Rural Physician Mentoring Program seeking mentors, mentees for Spring 2017

Submitted by UBC Continuing Professional Development

Every year, physicians move to cities and towns all over BC to begin new lives practicing rural medicine. Some are recent graduates entering practice for the first time, some may have many years of experience practicing medicine internationally, but all are facing a unique set of circumstances for which they might not feel fully prepared.

Physicians beginning their careers in rural BC face distinctive challenges, both in terms of navigating the professional environment and in acclimating to a new way of life in a rural community. And who better to help support them during this stage in their career than someone who has been through the same process?

The Rural Physician Mentoring Program pairs new to rural practice physicians with an experienced mentor. This mentoring partnership, with the support of the program, can help physicians succeed in a rural environment. Mentors have lived and practiced in rural BC for years and have developed the skills and mindset needed to thrive in a rural setting; mentors in the Summer 2016 cohort alone have over 250 combined years of experience practicing rural medicine. Over the course of 8 months, the program facilitates a connection between these seasoned vets and their new colleagues so that they may impart their knowledge and wisdom on to the next generation of rural doctors.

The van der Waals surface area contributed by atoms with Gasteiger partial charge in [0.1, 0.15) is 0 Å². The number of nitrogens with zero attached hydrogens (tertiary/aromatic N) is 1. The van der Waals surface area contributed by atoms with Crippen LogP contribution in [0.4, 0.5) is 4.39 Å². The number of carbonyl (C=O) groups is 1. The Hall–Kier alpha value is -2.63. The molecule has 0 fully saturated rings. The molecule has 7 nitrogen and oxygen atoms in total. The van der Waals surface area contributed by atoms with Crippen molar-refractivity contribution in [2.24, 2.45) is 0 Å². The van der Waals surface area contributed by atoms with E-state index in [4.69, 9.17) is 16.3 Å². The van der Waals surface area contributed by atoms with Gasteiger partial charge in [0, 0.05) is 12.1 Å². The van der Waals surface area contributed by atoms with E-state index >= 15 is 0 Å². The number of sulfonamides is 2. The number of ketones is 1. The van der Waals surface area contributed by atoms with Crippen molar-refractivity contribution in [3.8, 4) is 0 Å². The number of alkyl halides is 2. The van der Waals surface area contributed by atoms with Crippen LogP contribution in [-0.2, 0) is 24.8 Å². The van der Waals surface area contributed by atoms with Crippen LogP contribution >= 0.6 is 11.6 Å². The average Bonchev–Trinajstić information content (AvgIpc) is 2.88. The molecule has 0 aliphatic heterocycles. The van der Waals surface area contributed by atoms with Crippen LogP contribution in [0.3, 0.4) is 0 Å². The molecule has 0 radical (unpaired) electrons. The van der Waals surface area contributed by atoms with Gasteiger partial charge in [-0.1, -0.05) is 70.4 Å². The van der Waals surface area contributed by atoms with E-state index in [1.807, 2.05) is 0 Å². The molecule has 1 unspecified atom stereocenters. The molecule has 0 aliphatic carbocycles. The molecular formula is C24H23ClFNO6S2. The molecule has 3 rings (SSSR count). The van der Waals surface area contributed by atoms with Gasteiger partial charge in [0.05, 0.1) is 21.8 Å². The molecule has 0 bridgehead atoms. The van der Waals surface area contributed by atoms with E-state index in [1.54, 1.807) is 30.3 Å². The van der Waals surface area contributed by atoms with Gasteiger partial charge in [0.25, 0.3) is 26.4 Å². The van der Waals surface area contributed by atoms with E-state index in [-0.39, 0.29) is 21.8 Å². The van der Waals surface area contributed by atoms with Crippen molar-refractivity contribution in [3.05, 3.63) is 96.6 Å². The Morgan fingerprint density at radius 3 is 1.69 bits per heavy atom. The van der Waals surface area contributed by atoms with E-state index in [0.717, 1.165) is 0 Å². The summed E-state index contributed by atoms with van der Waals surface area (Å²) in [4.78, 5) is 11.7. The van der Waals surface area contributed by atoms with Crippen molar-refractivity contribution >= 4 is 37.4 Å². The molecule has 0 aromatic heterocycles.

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The program, developed by the UBC Rural CPD Program (RCPD) in partnership with the Rural Coordination Centre of BC (RCCbc), is the first of its kind in the province. A successful pilot ran from May 2014 to February 2015, and the evaluations revealed encouraging results from program participants. Mentees indicated the program helped them improve their confidence in their own skills and in using local resources, as well as adapting and becoming comfortable in a new community. 92% of mentees from the pilot (n=12) indicated that mentorship provided a beneficial impact to their lives and/or practice.

One mentee shared her experience of how the program helped her cope with a difficult situation:

“I was working with a challenging colleague, it was very stressful for everyone, and [my mentor] helped me find a way in those circumstances to get more help. […] At different levels, she helped me to stay focused and continue to learn. Through this year, I feel that I have been able to rebuild my confidence and that is part of it – through the mentoring program I know there is always someone to ask a question.”

Based on the success of the pilot, program organizers received funding from the Joint Standing Committee on Rural Issues (JSC) to offer an expanded program. Two cohorts are currently underway with applications currently being accepted for the Spring 2017 cohort.

There is no cost for mentees to participate in the program, and mentors receive an honorarium for their participation.

More information on the Rural Physician Mentoring Program, including how to enroll as either a mentee or a mentor, is available on their website, or you can contact program staff at